that was exactly my point. didn't it occur to you those people who pronounce 'ouse' did so because they were being though that way? those who were though H(eitch) should use 'an' and those who were taught H(haitch) will use 'a'. If you were to notice a lot of confusion these days because of our british education root mixed with US influence has created a whole new dialect with people saying a H(eitch)-D-B flat or an H(heitch)_D_B. This dialect took up a name of its own I believe now called "Singlish" which have total disregard for any basics of english.

    Although just "guidelines than actual rules" you can see the impact on working adults when it comes to the negotiating tables and report writing. Although not much of an a-an problem but the basics of English is totally lost and very often many man-hours are wasted on trying to convey a simple point across.

    More so when it comes to parenting, the parents tries to give the kid a good start in english by speaking to them in English, but their English is intertwined with excerpts from all 4 major languages in Singapore. The poor child ends up speaking Singlish eloquently and his mom couldn't figure out what went wrong.

    Another friend who speaks proper English at home, finds his 3 kids speaking far better English and more outspoken than the former.

    FYI, I witnessed this for she is a close friend of mine.

    Guidelines or actual rules? Probably one would need to shiver a lot more timbers to find out.
    “How fortunate for leaders that men do not think.” - Adolf Hitler

  15. #35
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    Default Re: 'an' HDB flat or 'a' HDB flat.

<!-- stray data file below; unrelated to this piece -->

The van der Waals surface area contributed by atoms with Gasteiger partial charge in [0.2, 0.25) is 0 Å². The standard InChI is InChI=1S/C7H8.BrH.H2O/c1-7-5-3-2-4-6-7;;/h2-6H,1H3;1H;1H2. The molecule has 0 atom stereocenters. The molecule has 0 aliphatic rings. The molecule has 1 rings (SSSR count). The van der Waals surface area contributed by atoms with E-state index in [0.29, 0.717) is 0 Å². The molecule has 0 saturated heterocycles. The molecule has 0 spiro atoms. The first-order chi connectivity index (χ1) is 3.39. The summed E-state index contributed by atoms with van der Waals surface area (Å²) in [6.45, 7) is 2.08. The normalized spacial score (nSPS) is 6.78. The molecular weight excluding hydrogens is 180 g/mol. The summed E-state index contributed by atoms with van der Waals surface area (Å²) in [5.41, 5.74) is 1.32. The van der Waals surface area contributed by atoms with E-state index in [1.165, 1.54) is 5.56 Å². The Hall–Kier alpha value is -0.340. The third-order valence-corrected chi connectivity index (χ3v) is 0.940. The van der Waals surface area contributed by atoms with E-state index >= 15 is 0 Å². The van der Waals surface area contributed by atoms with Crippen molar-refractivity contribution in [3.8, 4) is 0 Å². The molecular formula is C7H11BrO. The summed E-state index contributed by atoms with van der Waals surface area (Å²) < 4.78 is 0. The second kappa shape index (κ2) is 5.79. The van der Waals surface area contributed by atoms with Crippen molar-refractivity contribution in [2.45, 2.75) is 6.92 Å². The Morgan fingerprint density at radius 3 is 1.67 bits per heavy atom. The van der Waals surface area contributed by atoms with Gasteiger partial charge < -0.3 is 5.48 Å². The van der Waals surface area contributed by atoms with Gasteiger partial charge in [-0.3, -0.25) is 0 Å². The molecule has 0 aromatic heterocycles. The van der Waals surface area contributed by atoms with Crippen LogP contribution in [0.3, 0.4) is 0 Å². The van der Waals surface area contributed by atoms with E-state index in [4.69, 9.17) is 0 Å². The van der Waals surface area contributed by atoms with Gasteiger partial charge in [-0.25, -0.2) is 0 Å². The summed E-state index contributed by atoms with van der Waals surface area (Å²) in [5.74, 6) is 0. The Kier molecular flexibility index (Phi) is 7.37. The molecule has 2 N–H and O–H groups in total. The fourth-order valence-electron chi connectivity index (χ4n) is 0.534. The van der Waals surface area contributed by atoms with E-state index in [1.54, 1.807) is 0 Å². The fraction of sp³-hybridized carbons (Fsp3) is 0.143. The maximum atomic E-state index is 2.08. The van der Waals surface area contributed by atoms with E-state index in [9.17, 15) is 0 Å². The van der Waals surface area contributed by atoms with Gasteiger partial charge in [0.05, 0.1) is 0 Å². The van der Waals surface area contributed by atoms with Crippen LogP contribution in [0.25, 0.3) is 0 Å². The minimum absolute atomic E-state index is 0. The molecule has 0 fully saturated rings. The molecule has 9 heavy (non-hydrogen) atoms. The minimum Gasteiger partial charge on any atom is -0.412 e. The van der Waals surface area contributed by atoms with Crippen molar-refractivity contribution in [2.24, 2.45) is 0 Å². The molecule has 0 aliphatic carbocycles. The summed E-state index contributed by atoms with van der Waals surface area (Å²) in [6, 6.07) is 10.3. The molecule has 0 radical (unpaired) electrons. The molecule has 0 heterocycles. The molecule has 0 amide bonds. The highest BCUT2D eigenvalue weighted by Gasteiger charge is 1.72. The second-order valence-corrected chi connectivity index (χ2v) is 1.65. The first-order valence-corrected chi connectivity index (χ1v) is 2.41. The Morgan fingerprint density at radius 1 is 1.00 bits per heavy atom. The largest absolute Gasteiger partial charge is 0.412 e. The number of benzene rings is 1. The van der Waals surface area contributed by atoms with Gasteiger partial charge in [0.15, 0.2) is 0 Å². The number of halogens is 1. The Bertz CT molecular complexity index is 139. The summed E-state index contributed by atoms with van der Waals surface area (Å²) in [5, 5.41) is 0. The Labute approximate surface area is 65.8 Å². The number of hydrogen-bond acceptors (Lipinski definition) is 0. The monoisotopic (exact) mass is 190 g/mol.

It is [a] if the acronym is pronounced.

    not [an]

    It is a "sound" rule not a grammar rule.
    See this.

    http://www.english-zone.com/grammar/a-anlessn.html

  16. #36

    Default Re: 'an' HDB flat or 'a' HDB flat.

    Quote Originally Posted by yanyewkay View Post
    that was exactly my point. didn't it occur to you those people who pronounce 'ouse' did so because they were being though that way? those who were though H(eitch) should use 'an' and those who were taught H(haitch) will use 'a'. If you were to notice a lot of confusion these days because of our british education root mixed with US influence has created a whole new dialect with people saying a H(eitch)-D-B flat or an H(heitch)_D_B. This dialect took up a name of its own I believe now called "Singlish" which have total disregard for any basics of english.
    if people who use "a" with "house" and those who use "an" with " 'ouse" learnt it and applied it thus, then good for them, they have correct usage... I think the problem would come if people used "an" with "house" or "a" with " 'ouse"... that would be when the "guidelines" are clearly broken... but the choice to use a certain pronunciation system should certainly be open to the individual as long as they are consistent... ... and I daresay this is a worldwide issue and not a problem faced only by Singapore... and I don't believe Singlish has total disregards to any basics in English... Singlish, as in any dialect of English, has its own rules and thus do not have to follow the rules of other dialects as long as these rules that they adhere to are consistent... there is Singlish and there is broken English: they are not the same, and I think if there are deficiencies in usage as with regards to the current topic in question, it is the latter that is the problem

    Quote Originally Posted by yanyewkay View Post
    the basics of English is totally lost and very often many man-hours are wasted on trying to convey a simple point across.